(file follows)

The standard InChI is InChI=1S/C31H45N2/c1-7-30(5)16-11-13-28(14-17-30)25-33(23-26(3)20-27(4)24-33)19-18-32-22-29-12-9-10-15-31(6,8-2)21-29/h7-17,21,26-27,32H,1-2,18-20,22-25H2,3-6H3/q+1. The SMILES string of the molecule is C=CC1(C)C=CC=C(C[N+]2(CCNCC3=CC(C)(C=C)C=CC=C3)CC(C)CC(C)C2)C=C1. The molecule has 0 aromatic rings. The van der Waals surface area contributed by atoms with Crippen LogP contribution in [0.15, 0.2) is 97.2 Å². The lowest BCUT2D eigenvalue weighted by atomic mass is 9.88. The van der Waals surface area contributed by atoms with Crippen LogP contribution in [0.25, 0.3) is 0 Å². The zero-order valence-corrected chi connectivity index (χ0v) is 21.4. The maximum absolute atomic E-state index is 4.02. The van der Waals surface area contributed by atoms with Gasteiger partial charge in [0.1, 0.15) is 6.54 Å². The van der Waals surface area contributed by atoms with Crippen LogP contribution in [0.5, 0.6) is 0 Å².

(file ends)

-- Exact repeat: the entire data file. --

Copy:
The standard InChI is InChI=1S/C31H45N2/c1-7-30(5)16-11-13-28(14-17-30)25-33(23-26(3)20-27(4)24-33)19-18-32-22-29-12-9-10-15-31(6,8-2)21-29/h7-17,21,26-27,32H,1-2,18-20,22-25H2,3-6H3/q+1. The SMILES string of the molecule is C=CC1(C)C=CC=C(C[N+]2(CCNCC3=CC(C)(C=C)C=CC=C3)CC(C)CC(C)C2)C=C1. The molecule has 0 aromatic rings. The van der Waals surface area contributed by atoms with Crippen LogP contribution in [0.15, 0.2) is 97.2 Å². The lowest BCUT2D eigenvalue weighted by atomic mass is 9.88. The van der Waals surface area contributed by atoms with Crippen LogP contribution in [0.25, 0.3) is 0 Å². The zero-order valence-corrected chi connectivity index (χ0v) is 21.4. The maximum absolute atomic E-state index is 4.02. The van der Waals surface area contributed by atoms with Gasteiger partial charge in [0.1, 0.15) is 6.54 Å². The van der Waals surface area contributed by atoms with Crippen LogP contribution in [0.5, 0.6) is 0 Å².